Teachers should have a similar tool, but not just for references.
What If There Were a….
What if there were a platform – be it digital technology or just a disciplined way of doing things – that afforded me a synoptic (def. “affording a general view of a whole”) view of my stuff along with any conceivable subset or slice or abstraction of my stuff (show me every problem I ever wrote that has anything to do with learning outcome #distribution or show me all of my slide decks on APIs or which course syllabi include Foucault’s Discipline and Punish?).
Moreover, what if there were a platform that would allow me to create a draft syllabus by tagging items in a bibliographic database or the rough draft of a lecture by tagging annotations and/or slides? What if problem solutions automatically knew about related problems or good review material to recommend to a student who’d found the problem challenging? What if learning outcomes knew what class activities or lecture sections they appeared in? What if problems knew that students who had trouble with this problem also had trouble with this other problem? What if slides knew about alternative examples of the concepts they described? What if sample problems were as easy to embed in a slide as in a homework problem set as in an exam? What if a code notebook example could be tagged for inclusion in a slide deck? What if lecture notes and slide decks and videos were synced and cued to one another? What if any pedagogical artifact that I’d be willing to share with a colleague were accessible to them without me having to be involved?
These are a few of the affordances I imagine for a pedagogical information system worthy of the 21st century.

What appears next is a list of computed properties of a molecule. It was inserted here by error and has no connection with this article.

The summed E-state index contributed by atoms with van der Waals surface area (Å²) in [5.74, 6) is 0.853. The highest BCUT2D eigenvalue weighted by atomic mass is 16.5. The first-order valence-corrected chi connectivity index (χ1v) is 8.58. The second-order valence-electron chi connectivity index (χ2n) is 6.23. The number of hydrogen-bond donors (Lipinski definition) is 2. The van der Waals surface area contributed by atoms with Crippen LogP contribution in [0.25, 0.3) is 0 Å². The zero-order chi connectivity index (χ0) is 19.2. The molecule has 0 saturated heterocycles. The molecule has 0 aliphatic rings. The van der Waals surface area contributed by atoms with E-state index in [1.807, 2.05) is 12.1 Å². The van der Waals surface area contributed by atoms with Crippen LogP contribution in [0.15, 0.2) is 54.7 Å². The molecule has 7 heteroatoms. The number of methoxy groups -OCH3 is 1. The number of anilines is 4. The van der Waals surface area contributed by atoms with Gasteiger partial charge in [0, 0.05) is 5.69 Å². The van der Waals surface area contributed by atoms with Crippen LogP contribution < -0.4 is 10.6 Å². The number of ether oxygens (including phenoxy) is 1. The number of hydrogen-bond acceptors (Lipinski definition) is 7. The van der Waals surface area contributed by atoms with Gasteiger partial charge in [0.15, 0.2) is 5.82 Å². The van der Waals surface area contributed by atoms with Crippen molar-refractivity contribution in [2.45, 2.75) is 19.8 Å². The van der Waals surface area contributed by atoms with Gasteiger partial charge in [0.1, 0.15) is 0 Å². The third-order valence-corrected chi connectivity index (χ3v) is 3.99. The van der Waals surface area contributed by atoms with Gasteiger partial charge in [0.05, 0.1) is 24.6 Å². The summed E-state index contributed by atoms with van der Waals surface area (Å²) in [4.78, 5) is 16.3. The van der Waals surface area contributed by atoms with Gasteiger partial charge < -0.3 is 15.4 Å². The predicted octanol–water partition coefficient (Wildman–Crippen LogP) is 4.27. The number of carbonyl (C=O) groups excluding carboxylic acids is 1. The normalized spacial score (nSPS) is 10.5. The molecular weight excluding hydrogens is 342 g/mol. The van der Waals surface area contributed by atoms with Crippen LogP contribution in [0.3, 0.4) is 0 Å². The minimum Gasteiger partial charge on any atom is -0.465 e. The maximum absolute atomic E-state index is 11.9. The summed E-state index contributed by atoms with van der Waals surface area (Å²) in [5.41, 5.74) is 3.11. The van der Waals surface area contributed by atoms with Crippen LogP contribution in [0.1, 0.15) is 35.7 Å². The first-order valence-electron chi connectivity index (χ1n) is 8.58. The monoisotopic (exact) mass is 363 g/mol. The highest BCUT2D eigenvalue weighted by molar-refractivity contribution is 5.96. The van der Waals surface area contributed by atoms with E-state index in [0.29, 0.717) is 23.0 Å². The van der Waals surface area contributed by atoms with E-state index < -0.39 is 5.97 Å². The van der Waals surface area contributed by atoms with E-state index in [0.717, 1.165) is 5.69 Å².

First Installment in a Month-Long Project “Information Systems for Pedagogical Productivity”
Are you like me? A college or university instructor whose computer storage is littered with multiple copies of syllabi and lectures and slide decks? “SOC101-Lecture5-2021F.pptx,” “Lecture 7 Slides,” “Lecture 7 Slides – OUTTAKES,” “API Diagram (1),” “API Diagram (2),” etc. Is part of your brain used for remembering which files for your courses are the currently authoritative ones? A teacher proud of how you manage to integrate your references on Zotero, your slides in PowerPoint, your lectures in Google Docs, you screen captures from Snagit carefully cataloged on MyMedia, YouTube playlists for each class you teach?
There’s often real brilliance in the systems we come up with. And many of us are continually improving our workflows as we live and learn and find out about new products and gadgets. And then we have directories with names like PPOL Intro Materials (NEW). And the thing is, everyone has their own system; I don’t think I’ve ever heard an instructor say that their “system” was the same as or derived from that of some other instructor. A million instructors have a million different systems.
As brilliant as our solutions are, in all likelihood, some of us have solved some of the problems, and some have solved other of the problems; most of us still have lots of problems.
Our Pedagogical Palette
A teacher is simultaneously an author, a performer, and an experience designer. What repertoire of materials do teachers draw on in that work? At the core are two things: domain expertise and a sense – innate or learned – of pedagogical technique. But in addition to these there are a lot of things: syllabi, slide decks, videos and transcripts, images and diagrams, references and bibliographies, annotations and summaries, outlines, assignments, whole quizzes and exams and banks of questions, practice problems and solutions, lecture notes, feedback boilerplate, handouts, descriptions of learning outcomes, workbooks, simulations, stories, illustrations, and examples.